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Intellectual Property’s Great Fallacy

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An intriguing new working paper by IP law professor Eric E. Johnson, “Intellectual Property’s Great Fallacy“. Abstract below:

Intellectual property law has long been justified on the belief that external incentives are necessary to get people to produce artistic works and technological innovations that are easily copied. This Essay argues that this foundational premise of the economic theory of intellectual property is wrong. Using recent advances in behavioral economics, psychology, and business-management studies, it is now possible to show that there are natural and intrinsic motivations that will cause technology and the arts to flourish even in the absence of externally supplied rewards, such as copyrights and patents.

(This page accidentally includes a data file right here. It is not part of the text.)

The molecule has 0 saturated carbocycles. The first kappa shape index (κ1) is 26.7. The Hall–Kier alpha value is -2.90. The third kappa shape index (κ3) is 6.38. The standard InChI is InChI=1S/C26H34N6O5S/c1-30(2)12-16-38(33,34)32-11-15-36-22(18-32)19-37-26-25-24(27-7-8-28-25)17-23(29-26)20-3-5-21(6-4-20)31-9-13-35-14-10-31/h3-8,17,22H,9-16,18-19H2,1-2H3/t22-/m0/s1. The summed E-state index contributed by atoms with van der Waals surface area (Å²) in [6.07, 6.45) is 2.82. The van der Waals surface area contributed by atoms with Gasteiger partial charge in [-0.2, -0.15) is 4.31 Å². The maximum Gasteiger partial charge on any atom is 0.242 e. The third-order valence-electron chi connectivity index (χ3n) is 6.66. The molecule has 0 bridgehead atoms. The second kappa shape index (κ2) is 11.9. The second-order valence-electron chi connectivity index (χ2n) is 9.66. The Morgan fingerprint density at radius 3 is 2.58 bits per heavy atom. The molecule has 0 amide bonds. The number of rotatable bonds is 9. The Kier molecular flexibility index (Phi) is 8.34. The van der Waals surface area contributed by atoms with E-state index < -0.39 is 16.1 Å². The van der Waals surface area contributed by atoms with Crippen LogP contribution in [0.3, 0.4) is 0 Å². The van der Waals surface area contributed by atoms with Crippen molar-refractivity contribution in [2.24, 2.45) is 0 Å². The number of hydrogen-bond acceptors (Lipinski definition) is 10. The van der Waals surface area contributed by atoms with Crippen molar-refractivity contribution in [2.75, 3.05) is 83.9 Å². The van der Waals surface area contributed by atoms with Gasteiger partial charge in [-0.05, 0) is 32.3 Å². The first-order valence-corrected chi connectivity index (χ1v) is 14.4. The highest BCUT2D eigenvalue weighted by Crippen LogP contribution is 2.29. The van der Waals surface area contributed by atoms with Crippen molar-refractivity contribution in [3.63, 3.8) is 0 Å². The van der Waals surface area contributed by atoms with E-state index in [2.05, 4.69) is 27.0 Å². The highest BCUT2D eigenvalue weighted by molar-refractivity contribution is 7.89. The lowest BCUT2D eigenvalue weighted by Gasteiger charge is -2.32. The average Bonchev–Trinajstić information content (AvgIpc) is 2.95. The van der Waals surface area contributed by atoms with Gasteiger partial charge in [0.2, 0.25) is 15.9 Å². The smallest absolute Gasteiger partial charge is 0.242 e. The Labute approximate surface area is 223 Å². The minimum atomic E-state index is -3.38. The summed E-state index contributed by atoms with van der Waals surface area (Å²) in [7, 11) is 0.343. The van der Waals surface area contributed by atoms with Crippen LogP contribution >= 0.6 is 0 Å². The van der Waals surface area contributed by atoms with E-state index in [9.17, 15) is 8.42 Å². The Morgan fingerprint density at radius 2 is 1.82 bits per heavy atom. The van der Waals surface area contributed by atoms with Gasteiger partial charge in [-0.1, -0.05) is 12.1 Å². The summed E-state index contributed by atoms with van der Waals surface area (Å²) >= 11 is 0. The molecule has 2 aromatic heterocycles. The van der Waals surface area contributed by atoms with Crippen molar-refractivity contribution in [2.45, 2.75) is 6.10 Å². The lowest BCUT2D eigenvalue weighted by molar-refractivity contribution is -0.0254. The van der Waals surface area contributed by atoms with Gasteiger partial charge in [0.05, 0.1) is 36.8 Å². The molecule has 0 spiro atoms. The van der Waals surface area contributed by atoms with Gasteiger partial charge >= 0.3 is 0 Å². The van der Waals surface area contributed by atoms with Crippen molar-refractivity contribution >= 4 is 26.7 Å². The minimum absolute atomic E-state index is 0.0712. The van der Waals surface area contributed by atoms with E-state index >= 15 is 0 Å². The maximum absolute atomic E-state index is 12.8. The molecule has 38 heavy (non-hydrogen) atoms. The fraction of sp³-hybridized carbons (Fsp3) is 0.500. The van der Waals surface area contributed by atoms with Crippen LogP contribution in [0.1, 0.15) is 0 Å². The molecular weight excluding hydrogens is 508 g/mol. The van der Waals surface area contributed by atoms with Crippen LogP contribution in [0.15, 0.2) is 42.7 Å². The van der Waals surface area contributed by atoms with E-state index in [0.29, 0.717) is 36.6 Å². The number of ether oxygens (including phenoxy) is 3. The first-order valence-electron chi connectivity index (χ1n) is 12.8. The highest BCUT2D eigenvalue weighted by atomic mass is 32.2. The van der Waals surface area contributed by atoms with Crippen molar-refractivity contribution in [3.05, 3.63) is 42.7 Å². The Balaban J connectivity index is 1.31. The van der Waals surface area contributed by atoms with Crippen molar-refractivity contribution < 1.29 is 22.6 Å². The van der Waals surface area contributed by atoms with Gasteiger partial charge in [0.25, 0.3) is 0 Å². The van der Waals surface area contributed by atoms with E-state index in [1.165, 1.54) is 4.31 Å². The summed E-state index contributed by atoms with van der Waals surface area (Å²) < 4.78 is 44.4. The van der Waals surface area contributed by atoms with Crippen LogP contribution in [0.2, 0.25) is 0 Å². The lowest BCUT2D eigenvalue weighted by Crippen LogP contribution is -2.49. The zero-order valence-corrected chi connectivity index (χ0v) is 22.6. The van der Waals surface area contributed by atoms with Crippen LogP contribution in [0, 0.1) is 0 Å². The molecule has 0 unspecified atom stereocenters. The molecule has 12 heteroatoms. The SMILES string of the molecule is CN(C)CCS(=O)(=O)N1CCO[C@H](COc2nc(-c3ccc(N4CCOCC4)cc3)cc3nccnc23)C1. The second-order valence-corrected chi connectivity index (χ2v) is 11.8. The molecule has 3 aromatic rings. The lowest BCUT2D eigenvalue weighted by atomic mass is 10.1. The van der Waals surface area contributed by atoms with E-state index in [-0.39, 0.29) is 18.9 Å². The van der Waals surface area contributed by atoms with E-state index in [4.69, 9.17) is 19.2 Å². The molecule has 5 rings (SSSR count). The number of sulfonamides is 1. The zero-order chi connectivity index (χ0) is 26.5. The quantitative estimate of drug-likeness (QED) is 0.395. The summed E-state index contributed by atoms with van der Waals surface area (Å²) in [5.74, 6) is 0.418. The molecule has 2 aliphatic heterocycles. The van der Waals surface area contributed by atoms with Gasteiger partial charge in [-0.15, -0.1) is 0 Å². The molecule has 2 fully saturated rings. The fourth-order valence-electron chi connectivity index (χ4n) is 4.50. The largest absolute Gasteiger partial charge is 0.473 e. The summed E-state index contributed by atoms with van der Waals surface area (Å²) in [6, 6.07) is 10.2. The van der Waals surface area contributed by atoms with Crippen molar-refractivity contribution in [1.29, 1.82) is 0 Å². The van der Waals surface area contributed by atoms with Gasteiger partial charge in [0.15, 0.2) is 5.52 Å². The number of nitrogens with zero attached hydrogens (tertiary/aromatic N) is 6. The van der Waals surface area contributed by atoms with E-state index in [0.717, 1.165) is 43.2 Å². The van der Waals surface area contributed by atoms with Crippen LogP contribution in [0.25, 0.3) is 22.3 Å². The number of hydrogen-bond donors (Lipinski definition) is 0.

Stephan Kinsella is an attorney in Houston, director of the Center for the Study of Innovative Freedom, and editor of Libertarian Papers.

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